Investing in Chinese stocks was been a risky endeavor. Many investors around the world have been concerned about the Chinese government's ability to keep some of the public companies independent from government affairs, and there have been ramifications for businesses that fail to comply with the Chinese government's wishes. This was seen with Didi Global, China's largest ride-hailing service, which decided to go public in the U.S. instead of Hong Kong as Chinese officials wanted. As a result, China pulled Didi's app from app stores.
China is a touchy subject, and governments and investors around the world are cautious of the country's political ambitions. India, in particular, is worried about the country's ability to obtain data about Indian consumers, and it recently announced it would ban 54 Chinese apps from its app store. Free Fire from Sea Limited (SE 3.48%), was among those apps. Sea Limited is based in Singapore, but the reason for the ban comes because Tencent Holdings (TCEHY -1.39%) -- a Chinese company -- owns a considerable portion of Sea Limited shares.
Shares of Sea Limited sank nearly 18% on the day of the news, considering that Free Fire is a major business line for Sea Limited. However, the news is not as bad as first meets the eye. Sea Limited investors could even see this as a buying opportunity. Here's why.
1. Put it in perspective
India is a rapidly growing market for Sea Limited, but in terms of revenue, it is relatively small. The company touted that its mobile battle royal game, which is one of the most popular games in the world, was the highest-grossing mobile game in India in the third quarter, but this does not mean Sea Limited had lots of gaming revenue coming from the region. India represents less than 3% of Sea's gaming revenue and just 1.2% of its total revenue.
Sea Limited's gaming engine, Garena, is a strong growing business with revenue in the third quarter of 2021 jumping 93% year over year to $1.1 billion. The only real thing Sea is losing from this ban is the opportunity to compound this growth by gaining steam in India. However, the company's total revenue, which topped $2.7 billion in Q3, is much more diversified over three major businesses. Garena is not the biggest revenue stream for Sea, and it is also not the one expected to grow the fastest over the next decade, which is why this loss for Free Fire is even less worrisome.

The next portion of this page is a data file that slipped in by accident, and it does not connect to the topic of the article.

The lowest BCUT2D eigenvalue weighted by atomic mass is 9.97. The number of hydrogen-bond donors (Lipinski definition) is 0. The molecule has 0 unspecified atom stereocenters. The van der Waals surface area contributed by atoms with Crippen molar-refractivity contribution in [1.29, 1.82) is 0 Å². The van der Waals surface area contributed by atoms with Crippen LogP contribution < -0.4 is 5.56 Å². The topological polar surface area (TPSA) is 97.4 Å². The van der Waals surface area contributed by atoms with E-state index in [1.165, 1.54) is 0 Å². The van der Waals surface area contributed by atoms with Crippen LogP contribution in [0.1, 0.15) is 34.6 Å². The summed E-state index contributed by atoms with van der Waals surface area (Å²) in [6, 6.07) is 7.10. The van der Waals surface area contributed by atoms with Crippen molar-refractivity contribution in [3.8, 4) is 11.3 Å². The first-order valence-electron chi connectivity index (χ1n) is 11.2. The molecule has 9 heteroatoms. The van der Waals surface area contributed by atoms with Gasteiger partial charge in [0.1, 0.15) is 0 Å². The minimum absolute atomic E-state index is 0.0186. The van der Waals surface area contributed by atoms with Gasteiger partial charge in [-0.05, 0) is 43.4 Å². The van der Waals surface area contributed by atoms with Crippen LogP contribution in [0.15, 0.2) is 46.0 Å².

2. The focus is on Shopee
Sea Limited's e-commerce business, Shopee, is the real growth story going forward for the company. It is one of the most popular e-commerce websites in Southeast Asia and Latin America, and it is now expanding successfully into Europe. The company has the most revenue and the fastest growth of any of its business segments, posting revenue of $1.5 billion in Q3, which grew 134% year over year.
More importantly, the company has major growth opportunities ahead. It just expanded into Poland, Spain, and France in the past few months, and it has seen tremendous success there. Shopee is the most popular IOS and Google Play Store app in the shopping category in Poland, and it is the most popular shopping app on the Google Play Store in Spain. Right now, Shopee operates in 16 countries across the world, and if Sea continues to expand its e-commerce businesses as it has over the past few months, it could see continued growth.
3. The hidden benefits
Going back to Garena, the ban in India could have actually been beneficial financially for Sea Limited. The company has Free Fire and Free Fire MAX -- a stand-alone and enhanced version of Free Fire meant for more engaged players. With more engagement comes greater monetization for Sea Limited, meaning that MAX is a better product financially. India banned Free Fire, but not MAX, so Sea Limited's more profitable game is still available to play in the country. What could potentially happen is Free Fire users in India could instead play Free Fire MAX.
According to Apptopia, this exact scenario took place. As of Feb. 15, MAX is the most popular free video game and the second-highest-grossing video game in India.
What to make of the news
There are still a lot of moving parts in this relationship between Sea Limited and India. The country could decide to ban Shopee, Free Fire MAX, or both, which would sting more than just the ban on Free Fire. However, considering Shopee's geographic diversity, an Indian ban on Shopee might not be a business-killer either.
Investors might have overreacted after this news. The company sank over 18% after this came out, and while shares rebounded the next day, the company is still down 59% from its all-time high. At this lower price, Sea trades at just nine times sales -- a bargain for a company growing its top line at triple-digit rates. Sea Limited looks like it could come out of this unharmed, so it might be an opportunity to add some shares to your portfolio at these lower prices.